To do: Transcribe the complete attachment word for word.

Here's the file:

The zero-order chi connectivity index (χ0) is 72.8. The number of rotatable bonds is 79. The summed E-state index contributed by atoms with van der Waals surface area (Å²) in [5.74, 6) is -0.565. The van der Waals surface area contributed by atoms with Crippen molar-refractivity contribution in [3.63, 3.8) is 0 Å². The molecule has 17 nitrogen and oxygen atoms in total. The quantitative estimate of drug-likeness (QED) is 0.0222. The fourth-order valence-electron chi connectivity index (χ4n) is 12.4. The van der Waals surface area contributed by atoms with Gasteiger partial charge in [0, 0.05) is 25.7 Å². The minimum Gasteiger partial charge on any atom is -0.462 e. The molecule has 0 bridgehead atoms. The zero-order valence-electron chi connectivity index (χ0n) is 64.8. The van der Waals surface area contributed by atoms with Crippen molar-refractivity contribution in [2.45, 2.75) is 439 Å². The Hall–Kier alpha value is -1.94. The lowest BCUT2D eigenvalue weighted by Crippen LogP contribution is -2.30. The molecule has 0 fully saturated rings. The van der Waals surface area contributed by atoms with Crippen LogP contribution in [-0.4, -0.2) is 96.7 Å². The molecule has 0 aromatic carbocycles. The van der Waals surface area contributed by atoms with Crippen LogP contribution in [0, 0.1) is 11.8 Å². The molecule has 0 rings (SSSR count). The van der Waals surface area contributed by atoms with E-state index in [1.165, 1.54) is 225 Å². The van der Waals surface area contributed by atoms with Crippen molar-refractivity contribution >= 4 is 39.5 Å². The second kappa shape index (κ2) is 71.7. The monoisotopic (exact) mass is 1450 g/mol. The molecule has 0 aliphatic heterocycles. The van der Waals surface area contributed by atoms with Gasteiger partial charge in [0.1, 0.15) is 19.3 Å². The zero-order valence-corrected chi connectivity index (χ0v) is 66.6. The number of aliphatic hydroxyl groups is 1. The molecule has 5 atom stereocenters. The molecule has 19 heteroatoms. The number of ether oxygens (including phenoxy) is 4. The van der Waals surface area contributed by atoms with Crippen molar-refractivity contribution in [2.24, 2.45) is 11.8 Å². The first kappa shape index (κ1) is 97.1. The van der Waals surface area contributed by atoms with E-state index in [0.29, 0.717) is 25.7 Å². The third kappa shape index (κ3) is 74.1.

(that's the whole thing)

The zero-order chi connectivity index (χ0) is 72.8. The number of rotatable bonds is 79. The summed E-state index contributed by atoms with van der Waals surface area (Å²) in [5.74, 6) is -0.565. The van der Waals surface area contributed by atoms with Crippen molar-refractivity contribution in [3.63, 3.8) is 0 Å². The molecule has 17 nitrogen and oxygen atoms in total. The quantitative estimate of drug-likeness (QED) is 0.0222. The fourth-order valence-electron chi connectivity index (χ4n) is 12.4. The van der Waals surface area contributed by atoms with Gasteiger partial charge in [0, 0.05) is 25.7 Å². The minimum Gasteiger partial charge on any atom is -0.462 e. The molecule has 0 bridgehead atoms. The zero-order valence-electron chi connectivity index (χ0n) is 64.8. The van der Waals surface area contributed by atoms with Crippen molar-refractivity contribution in [2.45, 2.75) is 439 Å². The Hall–Kier alpha value is -1.94. The lowest BCUT2D eigenvalue weighted by Crippen LogP contribution is -2.30. The molecule has 0 fully saturated rings. The van der Waals surface area contributed by atoms with Crippen LogP contribution in [-0.4, -0.2) is 96.7 Å². The molecule has 0 aromatic carbocycles. The van der Waals surface area contributed by atoms with Crippen LogP contribution in [0, 0.1) is 11.8 Å². The molecule has 0 rings (SSSR count). The van der Waals surface area contributed by atoms with E-state index in [1.165, 1.54) is 225 Å². The van der Waals surface area contributed by atoms with Crippen molar-refractivity contribution >= 4 is 39.5 Å². The second kappa shape index (κ2) is 71.7. The monoisotopic (exact) mass is 1450 g/mol. The molecule has 0 aliphatic heterocycles. The van der Waals surface area contributed by atoms with Gasteiger partial charge in [0.1, 0.15) is 19.3 Å². The zero-order valence-corrected chi connectivity index (χ0v) is 66.6. The number of aliphatic hydroxyl groups is 1. The molecule has 5 atom stereocenters. The molecule has 19 heteroatoms. The number of ether oxygens (including phenoxy) is 4. The van der Waals surface area contributed by atoms with Crippen molar-refractivity contribution in [2.24, 2.45) is 11.8 Å². The first kappa shape index (κ1) is 97.1. The van der Waals surface area contributed by atoms with E-state index in [0.29, 0.717) is 25.7 Å². The third kappa shape index (κ3) is 74.1.